Rx for efficient planning and buying: a little science

Jan 13, 2003  •  Post A Comment

Bill Bernbach, one of the legendary names in advertising, once said, “I warn you against believing that advertising is a science.”
Mark Green demurs, at least when one is discussing the waste in media planning and buying.
Two areas in media planning and buying where there’s significant waste are targeting and timing, according to Mr. Green, a consultant who stewards the www.mediaviewpoints.com Web site. And if agencies would just apply a little science against these waste issues they could reduce them greatly, he said.
Mr. Green, who has worked at IPG, MediaCom, Zenith Media and Jordan, McGrath, Case & Taylor, explained the problem this way: Marketers and their agencies expend huge amounts of energy creating spots that they feel will resonate with their target audience. On the media side, planners and buyers then expend an equal amount of energy finding the right target for the message and the right timing for the message. Then, he said, “Everyone crosses their fingers and hopes for the best.”
The problem begins back at the time when marketers and agency planners are discerning who exactly is the target audience. Marketers usually use data from A.C. Nielsen or IRI to determine who potential customers are. This data measures actual product purchases.
Agency planners, on the other hand, generally don’t subscribe to these databases; they use Simmons and MRI data to identify prospective customers. Most of the Simmons and MRI data is based on consumer recall polled semiannually.
So right away there’s a gap between the target as identified by the advertiser and the target as identified by the agency.
Furthermore, agency planners usually use age and sex along with other attributes such as income to describe the target audience. Then when the buyers get that data it’s generally just age and sex that’s kept.
What happens next, Mr. Green said, is that buyers usually pick just one or two dayparts to buy, further broadening the target.
“Bottom line, there is a significant gap between the potential product purchasers as identified by the advertiser and their marketing department and what the buyer ends up targeting,” Mr. Green said.
Think of the TV audience watching the commercial for a particular product as a big circle. Inside that circle there are smaller circles representing folks in the audience who have no interest in purchasing the product. “Those are called false positives,” Mr. Green said. “And that’s waste.”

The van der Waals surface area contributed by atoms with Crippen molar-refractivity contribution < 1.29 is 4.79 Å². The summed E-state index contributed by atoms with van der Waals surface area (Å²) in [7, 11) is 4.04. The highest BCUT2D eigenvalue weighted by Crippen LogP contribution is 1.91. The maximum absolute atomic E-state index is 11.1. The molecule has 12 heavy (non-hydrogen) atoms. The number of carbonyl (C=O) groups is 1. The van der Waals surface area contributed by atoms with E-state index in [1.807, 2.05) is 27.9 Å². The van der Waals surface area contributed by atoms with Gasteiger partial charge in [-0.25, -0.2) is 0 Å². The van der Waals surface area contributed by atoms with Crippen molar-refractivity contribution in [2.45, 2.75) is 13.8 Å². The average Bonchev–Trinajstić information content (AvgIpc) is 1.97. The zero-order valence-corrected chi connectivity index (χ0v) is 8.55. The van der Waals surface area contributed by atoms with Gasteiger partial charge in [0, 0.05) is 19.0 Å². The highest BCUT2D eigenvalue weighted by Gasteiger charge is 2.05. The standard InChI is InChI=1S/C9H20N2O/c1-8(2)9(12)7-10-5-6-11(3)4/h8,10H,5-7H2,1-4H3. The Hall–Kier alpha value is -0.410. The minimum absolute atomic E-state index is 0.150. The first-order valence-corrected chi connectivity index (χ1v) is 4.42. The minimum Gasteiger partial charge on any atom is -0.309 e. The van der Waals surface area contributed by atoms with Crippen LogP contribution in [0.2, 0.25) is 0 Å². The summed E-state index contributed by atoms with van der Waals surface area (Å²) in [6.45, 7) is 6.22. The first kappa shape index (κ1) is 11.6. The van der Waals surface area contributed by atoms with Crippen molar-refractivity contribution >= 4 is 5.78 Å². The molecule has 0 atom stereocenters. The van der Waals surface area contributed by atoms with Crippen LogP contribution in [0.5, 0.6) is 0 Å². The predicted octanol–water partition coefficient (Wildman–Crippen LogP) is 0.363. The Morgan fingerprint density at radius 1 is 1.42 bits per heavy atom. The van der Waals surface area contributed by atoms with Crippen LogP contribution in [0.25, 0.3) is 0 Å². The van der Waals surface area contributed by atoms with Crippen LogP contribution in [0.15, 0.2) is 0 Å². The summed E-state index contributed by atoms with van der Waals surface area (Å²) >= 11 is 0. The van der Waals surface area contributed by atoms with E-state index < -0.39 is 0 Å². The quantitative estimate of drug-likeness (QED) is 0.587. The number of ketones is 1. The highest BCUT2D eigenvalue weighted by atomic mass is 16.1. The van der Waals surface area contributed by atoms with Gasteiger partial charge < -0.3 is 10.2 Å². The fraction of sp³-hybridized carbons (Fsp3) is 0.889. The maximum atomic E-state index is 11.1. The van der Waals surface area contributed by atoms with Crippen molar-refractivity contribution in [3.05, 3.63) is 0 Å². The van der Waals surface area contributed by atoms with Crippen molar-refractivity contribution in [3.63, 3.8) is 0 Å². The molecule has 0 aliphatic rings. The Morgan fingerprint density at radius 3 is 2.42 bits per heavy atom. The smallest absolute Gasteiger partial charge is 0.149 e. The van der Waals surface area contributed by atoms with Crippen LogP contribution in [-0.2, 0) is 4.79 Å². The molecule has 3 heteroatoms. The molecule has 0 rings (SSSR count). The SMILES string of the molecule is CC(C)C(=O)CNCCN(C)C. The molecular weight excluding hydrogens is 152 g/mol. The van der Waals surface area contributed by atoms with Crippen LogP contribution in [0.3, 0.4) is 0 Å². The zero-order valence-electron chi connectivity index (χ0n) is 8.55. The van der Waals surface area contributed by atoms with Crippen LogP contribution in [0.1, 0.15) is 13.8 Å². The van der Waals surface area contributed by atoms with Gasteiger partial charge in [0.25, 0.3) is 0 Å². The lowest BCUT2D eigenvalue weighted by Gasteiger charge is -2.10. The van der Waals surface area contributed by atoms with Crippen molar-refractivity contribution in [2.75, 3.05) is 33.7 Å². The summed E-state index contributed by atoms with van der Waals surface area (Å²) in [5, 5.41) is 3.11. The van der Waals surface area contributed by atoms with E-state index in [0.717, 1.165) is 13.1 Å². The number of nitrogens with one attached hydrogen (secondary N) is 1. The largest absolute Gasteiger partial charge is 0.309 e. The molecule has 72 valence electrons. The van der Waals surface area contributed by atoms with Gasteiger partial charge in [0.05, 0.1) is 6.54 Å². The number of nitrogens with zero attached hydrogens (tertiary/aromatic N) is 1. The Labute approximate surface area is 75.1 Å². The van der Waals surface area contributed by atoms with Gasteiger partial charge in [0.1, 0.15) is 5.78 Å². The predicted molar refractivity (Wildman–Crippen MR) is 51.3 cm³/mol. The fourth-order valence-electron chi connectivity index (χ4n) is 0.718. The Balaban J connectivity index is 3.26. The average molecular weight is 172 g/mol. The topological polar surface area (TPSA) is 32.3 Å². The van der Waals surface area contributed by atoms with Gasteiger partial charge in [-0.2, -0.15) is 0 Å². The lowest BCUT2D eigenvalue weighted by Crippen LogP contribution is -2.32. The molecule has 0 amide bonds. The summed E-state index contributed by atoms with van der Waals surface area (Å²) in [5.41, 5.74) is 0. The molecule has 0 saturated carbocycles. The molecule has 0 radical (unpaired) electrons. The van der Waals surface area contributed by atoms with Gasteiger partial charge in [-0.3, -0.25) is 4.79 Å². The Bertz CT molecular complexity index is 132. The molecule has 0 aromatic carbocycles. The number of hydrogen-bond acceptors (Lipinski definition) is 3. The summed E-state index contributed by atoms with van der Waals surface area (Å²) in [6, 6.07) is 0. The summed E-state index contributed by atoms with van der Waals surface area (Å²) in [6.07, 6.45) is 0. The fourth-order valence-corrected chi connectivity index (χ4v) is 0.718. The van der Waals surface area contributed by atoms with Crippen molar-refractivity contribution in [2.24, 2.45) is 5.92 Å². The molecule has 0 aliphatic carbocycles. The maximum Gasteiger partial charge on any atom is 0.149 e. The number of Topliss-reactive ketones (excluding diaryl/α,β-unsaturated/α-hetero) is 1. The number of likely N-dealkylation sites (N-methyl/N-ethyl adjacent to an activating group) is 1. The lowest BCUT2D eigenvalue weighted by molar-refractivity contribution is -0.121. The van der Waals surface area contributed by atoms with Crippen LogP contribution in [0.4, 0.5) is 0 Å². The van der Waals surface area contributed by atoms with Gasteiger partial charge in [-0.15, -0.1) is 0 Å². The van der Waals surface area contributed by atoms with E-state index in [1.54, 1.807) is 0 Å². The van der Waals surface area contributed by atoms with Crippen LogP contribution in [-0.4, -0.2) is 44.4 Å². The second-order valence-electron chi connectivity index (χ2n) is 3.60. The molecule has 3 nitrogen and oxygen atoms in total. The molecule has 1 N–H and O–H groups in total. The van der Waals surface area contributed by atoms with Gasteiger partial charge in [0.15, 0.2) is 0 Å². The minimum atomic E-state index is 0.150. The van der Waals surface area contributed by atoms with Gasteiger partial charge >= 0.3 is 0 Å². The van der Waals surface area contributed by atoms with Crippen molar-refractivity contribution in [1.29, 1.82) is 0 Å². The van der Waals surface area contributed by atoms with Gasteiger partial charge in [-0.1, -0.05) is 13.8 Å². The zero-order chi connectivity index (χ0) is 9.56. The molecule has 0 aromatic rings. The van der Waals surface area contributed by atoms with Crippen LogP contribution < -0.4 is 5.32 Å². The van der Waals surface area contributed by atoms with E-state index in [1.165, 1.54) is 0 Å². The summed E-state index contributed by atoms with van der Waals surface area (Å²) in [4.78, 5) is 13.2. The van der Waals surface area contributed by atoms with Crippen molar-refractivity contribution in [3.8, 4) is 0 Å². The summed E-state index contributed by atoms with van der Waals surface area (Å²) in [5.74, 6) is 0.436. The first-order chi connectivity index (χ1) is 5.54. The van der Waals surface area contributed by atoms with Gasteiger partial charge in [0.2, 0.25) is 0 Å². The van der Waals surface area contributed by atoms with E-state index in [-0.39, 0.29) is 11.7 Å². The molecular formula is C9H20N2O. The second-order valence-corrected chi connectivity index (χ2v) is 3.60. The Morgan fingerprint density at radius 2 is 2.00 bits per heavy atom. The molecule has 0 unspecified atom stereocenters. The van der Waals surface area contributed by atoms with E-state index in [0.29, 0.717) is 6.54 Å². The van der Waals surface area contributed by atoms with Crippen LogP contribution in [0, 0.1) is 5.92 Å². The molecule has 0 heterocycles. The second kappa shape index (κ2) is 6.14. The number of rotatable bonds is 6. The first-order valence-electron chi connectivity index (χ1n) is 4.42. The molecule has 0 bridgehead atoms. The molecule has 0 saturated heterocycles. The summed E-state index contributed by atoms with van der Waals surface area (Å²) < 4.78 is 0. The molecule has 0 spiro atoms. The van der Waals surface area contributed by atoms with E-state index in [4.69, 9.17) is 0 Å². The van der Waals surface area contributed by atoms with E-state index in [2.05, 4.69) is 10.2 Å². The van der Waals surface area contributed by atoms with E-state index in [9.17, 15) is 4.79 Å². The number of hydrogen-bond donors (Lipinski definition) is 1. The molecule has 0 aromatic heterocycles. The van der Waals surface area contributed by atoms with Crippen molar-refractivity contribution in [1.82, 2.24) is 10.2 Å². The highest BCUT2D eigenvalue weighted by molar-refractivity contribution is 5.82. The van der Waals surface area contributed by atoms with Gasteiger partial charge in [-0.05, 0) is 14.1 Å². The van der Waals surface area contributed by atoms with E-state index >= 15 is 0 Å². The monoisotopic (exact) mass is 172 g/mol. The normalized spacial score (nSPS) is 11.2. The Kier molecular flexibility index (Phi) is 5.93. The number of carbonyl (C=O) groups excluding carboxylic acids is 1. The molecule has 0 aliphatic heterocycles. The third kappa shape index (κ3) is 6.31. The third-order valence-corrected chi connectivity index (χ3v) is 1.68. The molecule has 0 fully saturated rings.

Inventory turnover
There is also significant waste that occurs by the time many spots air that are bought in the upfront.
“The bulk of inventory is purchased during the upfront for the entire TV season,” Mr. Green said. “Yet between the time of purchase and the actual airdate, a significant amount of inventory gets turned over.” What happens is that programs get rescheduled or don’t air, or [there are] myriad other problems, the result of which is that the advertiser gets make-goods. This “churn,” as Mr. Green calls it, is between 20 percent and 40 percent of all the inventory bought during the upfront.
“So the question becomes how impactful is that, relative to delivering on the plans,” Mr. Green said. “Many plans are dependent on a reach period that is either a week in length or perhaps two or four weeks.”
Thus, as in the situation with targeting, this timing problem creates waste. “The waste from this timing issue can be up to 15 percent of the spots you run,” Mr. Green said.
So what can be done about these waste areas?
“The solution isn’t really that difficult,” Mr. Green said. “What needs to happen is for agencies to track their inventory better. On the targeting side, there are scientific methods of data integration to eliminate false positives. On the timing side, much of the problem could be alleviated if you monitor your inventory on a weekly basis, which generally isn’t done.”
Track your waste, Mr. Green said. “There’s no reason advertising has to be an art form. Inject some science into it.” Otherwise, he said, “You’re unnecessarily walking away from some of your planning strategy.”